It doesn't seem very long ago that we baby boomers were the youngest members of the team, but now many of us gray hairs are taking direction from people who are 20 or 30 years our junior-- and we're not always liking it.
Working for someone half your age can encourage you to hang up your work boots and embrace retirement, but if you are going to keep working, you have to adjust.
Management consultant Jim Finkelstein, whose company Future Sense specializes in solving employee dilemmas, offers some sensible advice for those of us on the upper end of what he calls the "co-generational workforce."
Resist the urge to be parental. "There are these awkward moments with younger bosses. They are trying to be respectful and honor your age, and that gives you the opportunity to jump right in and tell them all the things that they didn't ask. Don't lecture."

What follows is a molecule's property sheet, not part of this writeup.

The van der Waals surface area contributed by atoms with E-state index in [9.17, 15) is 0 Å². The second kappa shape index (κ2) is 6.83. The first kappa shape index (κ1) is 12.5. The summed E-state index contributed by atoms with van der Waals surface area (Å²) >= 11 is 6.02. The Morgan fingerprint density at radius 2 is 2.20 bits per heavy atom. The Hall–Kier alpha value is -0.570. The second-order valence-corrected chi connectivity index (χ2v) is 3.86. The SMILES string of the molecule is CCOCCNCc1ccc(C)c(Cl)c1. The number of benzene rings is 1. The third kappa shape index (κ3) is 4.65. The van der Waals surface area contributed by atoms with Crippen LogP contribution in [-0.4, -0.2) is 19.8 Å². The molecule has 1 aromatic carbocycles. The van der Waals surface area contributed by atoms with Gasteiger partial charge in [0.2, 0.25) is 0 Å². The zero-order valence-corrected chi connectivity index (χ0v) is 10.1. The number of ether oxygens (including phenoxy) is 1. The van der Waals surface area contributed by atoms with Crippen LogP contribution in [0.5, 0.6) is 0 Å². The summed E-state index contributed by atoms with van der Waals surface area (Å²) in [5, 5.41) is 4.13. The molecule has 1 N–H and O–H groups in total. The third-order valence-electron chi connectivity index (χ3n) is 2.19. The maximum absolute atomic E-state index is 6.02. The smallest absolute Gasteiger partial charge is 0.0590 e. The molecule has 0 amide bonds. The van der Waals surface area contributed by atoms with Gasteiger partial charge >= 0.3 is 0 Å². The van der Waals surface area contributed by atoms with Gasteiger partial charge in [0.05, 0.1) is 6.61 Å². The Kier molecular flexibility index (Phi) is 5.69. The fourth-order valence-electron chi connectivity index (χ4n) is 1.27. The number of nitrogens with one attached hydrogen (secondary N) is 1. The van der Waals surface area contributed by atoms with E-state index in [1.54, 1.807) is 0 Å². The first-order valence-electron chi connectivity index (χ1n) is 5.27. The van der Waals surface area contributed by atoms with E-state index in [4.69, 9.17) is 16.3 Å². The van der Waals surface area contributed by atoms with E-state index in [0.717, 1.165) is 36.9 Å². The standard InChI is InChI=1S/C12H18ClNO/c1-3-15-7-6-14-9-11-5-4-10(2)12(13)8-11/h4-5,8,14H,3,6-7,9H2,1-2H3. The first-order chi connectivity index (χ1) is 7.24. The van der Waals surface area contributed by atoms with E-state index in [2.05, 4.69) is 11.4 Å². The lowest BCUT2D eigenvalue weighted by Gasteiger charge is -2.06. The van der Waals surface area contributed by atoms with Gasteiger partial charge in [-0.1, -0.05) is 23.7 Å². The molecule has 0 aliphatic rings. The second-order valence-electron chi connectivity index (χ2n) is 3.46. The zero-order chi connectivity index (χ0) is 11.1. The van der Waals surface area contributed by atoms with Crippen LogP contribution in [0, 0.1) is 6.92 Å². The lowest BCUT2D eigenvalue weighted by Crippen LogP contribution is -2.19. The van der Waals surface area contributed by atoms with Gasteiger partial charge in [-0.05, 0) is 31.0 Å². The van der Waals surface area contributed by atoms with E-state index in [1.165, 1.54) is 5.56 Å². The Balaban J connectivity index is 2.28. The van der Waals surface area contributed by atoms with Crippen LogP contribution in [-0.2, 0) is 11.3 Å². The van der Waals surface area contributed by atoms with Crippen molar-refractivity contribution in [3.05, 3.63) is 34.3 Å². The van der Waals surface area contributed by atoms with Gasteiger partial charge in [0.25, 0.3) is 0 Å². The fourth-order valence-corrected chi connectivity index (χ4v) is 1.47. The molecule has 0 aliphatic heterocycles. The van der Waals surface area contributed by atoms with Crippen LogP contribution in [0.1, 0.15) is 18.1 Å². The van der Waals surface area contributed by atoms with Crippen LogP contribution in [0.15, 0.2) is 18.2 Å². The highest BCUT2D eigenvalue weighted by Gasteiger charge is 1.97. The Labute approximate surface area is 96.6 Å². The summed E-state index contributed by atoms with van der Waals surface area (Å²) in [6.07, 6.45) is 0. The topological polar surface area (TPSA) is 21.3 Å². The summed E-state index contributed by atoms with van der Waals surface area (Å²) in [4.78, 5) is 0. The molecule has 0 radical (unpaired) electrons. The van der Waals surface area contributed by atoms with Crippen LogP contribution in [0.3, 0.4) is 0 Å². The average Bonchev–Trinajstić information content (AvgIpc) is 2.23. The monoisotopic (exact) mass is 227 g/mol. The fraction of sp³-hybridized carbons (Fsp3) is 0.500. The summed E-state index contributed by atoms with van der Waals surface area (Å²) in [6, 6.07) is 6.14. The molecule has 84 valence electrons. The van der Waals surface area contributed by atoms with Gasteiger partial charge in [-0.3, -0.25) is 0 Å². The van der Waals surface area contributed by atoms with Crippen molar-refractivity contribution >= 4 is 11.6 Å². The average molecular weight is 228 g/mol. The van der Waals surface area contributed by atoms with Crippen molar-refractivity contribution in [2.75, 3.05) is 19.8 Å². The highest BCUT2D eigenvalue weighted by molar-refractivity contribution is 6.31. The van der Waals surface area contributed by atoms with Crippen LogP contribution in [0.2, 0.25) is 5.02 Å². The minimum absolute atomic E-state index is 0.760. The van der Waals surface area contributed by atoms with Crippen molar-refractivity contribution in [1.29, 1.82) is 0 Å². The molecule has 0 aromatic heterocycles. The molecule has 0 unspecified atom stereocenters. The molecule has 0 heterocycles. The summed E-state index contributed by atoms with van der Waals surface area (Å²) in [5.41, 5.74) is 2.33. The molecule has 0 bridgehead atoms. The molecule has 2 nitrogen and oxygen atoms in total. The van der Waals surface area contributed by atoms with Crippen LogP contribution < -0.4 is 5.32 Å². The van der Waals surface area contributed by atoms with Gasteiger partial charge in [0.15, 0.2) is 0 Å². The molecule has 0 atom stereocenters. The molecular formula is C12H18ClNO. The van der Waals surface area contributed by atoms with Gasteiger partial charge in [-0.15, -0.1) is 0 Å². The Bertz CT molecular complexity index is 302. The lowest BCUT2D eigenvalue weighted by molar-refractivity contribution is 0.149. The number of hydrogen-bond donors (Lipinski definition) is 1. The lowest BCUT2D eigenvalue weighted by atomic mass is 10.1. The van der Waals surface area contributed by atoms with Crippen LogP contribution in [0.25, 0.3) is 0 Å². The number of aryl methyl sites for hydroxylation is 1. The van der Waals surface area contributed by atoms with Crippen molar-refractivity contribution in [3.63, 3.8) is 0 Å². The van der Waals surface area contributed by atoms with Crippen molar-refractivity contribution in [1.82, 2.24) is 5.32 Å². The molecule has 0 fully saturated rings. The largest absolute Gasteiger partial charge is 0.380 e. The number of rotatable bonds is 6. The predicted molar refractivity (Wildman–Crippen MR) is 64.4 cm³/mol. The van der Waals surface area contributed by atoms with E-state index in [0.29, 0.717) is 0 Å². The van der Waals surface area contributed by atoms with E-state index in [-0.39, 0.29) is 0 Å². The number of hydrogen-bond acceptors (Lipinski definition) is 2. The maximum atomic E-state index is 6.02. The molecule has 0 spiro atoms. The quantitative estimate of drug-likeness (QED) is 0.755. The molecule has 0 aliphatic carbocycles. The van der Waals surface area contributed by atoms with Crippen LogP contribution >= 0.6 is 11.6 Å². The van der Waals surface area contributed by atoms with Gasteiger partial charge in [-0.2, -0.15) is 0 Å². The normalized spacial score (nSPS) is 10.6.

Embrace change and learn from it. "It may take you to a better place -- really -- because change creates opportunities. "
Play video games. "It isn't about the video games. It is about learning how the younger generation thinks. Plus, it teaches your brain how to multitask."
Tweet. "You have to embrace social media to understand the communications pattern of your young boss. That is the only way you are going to receive and understand some of the most critical information from your boss."
Have fun. "Working for a younger person can allow you to have more fun. Now that you don't have to run the place, smile and enjoy yourself."
Finkelstein has a new book out called Fuse: Making Sense of the New Cogenerational Workplace with more of this kind of advice for those of us trying not to stand out as an old dog while we're embracing work as part of our retirement planning. I'm going to share my copy with my kids.